Beaches & Islands in Sierra Leone
This tiny island was virtually unknown before 2017, when an ecotourism camp was opened. Nowadays, it’s one of Sierra Leone’s premier ecotourism destinations, and an easy day trip from Freetown.
Lakka Beach is a wonderful option for a quick getaway from Freetown, if you don’t want to travel too far but still want to escape the crowds. This beach has striking golden sand surrounded by trees, a few good swimming spots and an island that can be reached on foot.
White, shimmering sand, palm-fringed beaches, clear aquamarine water, and a true castaway atmosphere – yes, the Turtle Islands are the tropical paradise you were looking for. The Turtle Islands are the ideal location to get away from it all, spending a few days between sea and sand.
Sherbro Island and Bonthe
Relax and slow down in Sherbro Island, best known for its coastal town Bonthe, once a bustling shipping port settled by freed enslaved people. Absorb its decadent atmosphere, with the remains of colonial buildings and Krio board houses, learn about history and enjoy home-cooked meals.
One of the easiest getaways from Freetown, the three Banana Islands are the perfect place to escape the bustling capital in search of slow-paced island life, with wide sandy beaches, luxuriant nature, and rich historical heritage.
Most travellers head to Kent to hop on a boat to the Banana Islands, but it’s worth stopping to check out Kent beach, a crescent of fine sand with calm waters surrounded by vegetation – perfect for a swim before or after making your way across.
John Obey Beach
Are you looking for a pristine beach with very few people, not too far from Freetown? Well, John Obey might just be the place for you. The beach is close to a river estuary creating a lagoon, offering easier swimming conditions compared to the ocean.
Black Johnson Beach
This pristine black sand beach is located in the central part of the Freetown Peninsula, where water from the Whale River flows through the rainforest into the sea. Palm trees and rainforest all around complete the picture-perfect image of stunning Black Johnson beach.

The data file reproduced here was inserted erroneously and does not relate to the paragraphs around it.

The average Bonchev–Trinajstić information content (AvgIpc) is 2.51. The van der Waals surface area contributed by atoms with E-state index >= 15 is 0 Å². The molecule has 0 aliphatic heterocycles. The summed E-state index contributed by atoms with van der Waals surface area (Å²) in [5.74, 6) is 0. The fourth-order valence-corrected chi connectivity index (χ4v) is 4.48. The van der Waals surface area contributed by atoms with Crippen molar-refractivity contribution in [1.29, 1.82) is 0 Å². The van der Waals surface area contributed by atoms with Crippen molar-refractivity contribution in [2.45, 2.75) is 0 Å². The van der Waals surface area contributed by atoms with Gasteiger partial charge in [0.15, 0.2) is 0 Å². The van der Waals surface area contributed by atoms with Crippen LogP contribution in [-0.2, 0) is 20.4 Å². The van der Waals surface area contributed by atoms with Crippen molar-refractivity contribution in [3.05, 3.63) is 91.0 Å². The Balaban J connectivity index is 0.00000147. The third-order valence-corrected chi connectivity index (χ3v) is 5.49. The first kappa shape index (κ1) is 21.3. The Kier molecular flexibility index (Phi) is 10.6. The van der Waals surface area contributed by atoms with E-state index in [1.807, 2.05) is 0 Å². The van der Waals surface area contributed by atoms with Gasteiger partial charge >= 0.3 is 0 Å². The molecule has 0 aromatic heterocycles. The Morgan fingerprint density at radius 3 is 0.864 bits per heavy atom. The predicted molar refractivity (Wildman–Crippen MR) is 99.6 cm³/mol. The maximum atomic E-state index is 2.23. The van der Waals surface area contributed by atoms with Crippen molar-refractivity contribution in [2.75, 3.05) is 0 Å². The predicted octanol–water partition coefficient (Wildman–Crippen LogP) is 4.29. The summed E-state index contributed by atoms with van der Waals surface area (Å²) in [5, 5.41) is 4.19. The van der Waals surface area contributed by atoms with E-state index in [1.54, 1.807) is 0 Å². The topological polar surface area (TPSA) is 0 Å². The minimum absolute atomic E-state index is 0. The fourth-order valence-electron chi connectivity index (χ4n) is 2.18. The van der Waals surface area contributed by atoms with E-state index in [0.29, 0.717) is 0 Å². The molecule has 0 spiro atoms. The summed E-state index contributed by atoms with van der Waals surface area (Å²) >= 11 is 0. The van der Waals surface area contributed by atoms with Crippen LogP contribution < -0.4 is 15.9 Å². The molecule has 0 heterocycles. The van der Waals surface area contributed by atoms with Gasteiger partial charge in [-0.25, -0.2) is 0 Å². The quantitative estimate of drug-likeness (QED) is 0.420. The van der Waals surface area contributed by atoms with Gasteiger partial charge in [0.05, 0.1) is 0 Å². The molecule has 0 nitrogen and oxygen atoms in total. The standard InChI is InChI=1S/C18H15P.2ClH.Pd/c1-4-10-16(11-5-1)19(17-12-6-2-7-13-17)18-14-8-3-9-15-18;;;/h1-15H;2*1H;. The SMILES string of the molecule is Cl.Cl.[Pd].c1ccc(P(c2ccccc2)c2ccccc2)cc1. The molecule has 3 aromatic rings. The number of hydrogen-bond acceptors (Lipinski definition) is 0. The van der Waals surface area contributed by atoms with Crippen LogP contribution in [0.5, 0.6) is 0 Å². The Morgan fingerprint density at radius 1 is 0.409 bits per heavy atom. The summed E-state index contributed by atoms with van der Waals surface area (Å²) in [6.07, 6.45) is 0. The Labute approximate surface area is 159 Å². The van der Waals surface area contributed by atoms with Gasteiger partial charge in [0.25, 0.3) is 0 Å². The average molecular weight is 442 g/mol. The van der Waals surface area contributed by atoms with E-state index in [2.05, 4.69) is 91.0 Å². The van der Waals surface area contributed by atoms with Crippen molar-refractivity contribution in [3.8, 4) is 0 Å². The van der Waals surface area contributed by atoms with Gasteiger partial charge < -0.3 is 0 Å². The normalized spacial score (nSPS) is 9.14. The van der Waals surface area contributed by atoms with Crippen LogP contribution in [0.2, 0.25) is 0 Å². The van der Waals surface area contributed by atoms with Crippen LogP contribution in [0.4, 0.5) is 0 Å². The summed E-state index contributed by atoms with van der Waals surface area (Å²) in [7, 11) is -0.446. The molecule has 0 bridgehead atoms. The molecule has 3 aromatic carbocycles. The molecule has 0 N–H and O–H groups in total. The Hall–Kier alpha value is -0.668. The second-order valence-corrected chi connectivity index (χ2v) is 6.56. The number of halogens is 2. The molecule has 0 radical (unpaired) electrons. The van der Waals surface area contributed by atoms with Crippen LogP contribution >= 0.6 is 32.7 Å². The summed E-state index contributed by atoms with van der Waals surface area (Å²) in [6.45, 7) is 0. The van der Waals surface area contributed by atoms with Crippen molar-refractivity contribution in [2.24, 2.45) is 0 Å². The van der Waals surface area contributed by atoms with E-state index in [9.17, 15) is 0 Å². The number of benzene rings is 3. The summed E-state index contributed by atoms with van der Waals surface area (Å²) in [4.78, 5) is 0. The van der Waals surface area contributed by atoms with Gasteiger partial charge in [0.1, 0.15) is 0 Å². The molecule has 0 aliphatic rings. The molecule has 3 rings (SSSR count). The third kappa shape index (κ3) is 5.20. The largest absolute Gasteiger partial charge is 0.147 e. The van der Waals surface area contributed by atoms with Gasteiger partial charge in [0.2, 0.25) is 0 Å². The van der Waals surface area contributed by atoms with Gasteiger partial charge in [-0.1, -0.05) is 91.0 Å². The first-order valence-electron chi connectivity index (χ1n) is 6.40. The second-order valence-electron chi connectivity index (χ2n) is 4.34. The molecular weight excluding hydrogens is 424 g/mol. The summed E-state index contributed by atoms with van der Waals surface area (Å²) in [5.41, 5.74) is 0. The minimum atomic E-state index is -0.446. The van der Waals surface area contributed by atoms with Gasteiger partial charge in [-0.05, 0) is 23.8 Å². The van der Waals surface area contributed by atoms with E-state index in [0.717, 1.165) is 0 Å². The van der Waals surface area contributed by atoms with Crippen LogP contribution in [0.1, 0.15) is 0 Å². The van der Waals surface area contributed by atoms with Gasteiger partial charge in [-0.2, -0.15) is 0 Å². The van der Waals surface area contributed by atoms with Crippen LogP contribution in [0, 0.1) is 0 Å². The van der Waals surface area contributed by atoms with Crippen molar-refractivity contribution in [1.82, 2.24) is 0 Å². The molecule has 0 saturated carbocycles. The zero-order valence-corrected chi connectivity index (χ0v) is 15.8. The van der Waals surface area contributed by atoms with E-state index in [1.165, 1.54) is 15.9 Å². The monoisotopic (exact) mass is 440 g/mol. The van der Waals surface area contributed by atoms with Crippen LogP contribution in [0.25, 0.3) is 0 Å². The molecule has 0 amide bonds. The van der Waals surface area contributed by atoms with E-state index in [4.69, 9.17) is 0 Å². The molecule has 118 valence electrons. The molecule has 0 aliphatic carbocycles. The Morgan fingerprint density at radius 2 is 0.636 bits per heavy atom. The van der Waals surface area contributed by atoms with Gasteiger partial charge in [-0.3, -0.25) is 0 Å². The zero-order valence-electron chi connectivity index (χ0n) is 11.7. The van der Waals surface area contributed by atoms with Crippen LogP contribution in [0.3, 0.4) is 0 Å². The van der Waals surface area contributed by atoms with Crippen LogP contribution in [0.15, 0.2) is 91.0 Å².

With sparkling white sand, palms in the background and shining turquoise waters, Tokeh Beach is as close to ‘picture perfect’ as you get. This beach on the Freetown Peninsula is also home to two of the best beach resorts in Sierra Leone, making it perfect for a weekend getaway from Freetown.
A favourite of surfers ever since the 1990s, Bureh beach is a 4 km crescent of golden sand surrounded by forest and with great waves thanks to the regular winds. The beach is named after Bai Bureh, a village chief and independence leader who led the Hut Tax rebellion against the British colonizers.
Located just north of Lumley Beach, Aberdeen Beach is famous for its upscale hotels and restaurants, and for being the easiest place to escape the hustle and bustle of Lumley while staying in Freetown.
River No. 2 Beach
A world away from the Freetown traffic, River No.2 is a little corner of paradise, a white powdery beach fringed by palm trees, where the emerald waters of a river meet the turquoise Atlantic Ocean. It’s a place to get away from it all for a couple of days, eating with your feet in the sand and staying right on the beach at River No.2 guesthouse, run by the local community.
Combine culture, history and wildlife with beach time on a visit to York Beach, close to the town of the same name in the central part of the Freetown Peninsula. Learn about Krio culture and the legacy of the slave trade, and marvel at humpback whales during the yearly migration.
Lumley is the main urban beach in the capital, located in the northernmost part of the Freetown Peninsula. The beach especially comes alive during weekends, when locals visit to go swimming, jogging, play beach volleyball or just spend time on the beach. It’s also a popular nightlife destination, with many restaurants and beach bars.
Visit the remains of the largest slave fort in Sierra Leone, where thousands of enslaved Africans saw their homeland for the last time before being shipped off to the Americas. See how nature is slowly reclaiming what men built, with vegetation covering the ruins of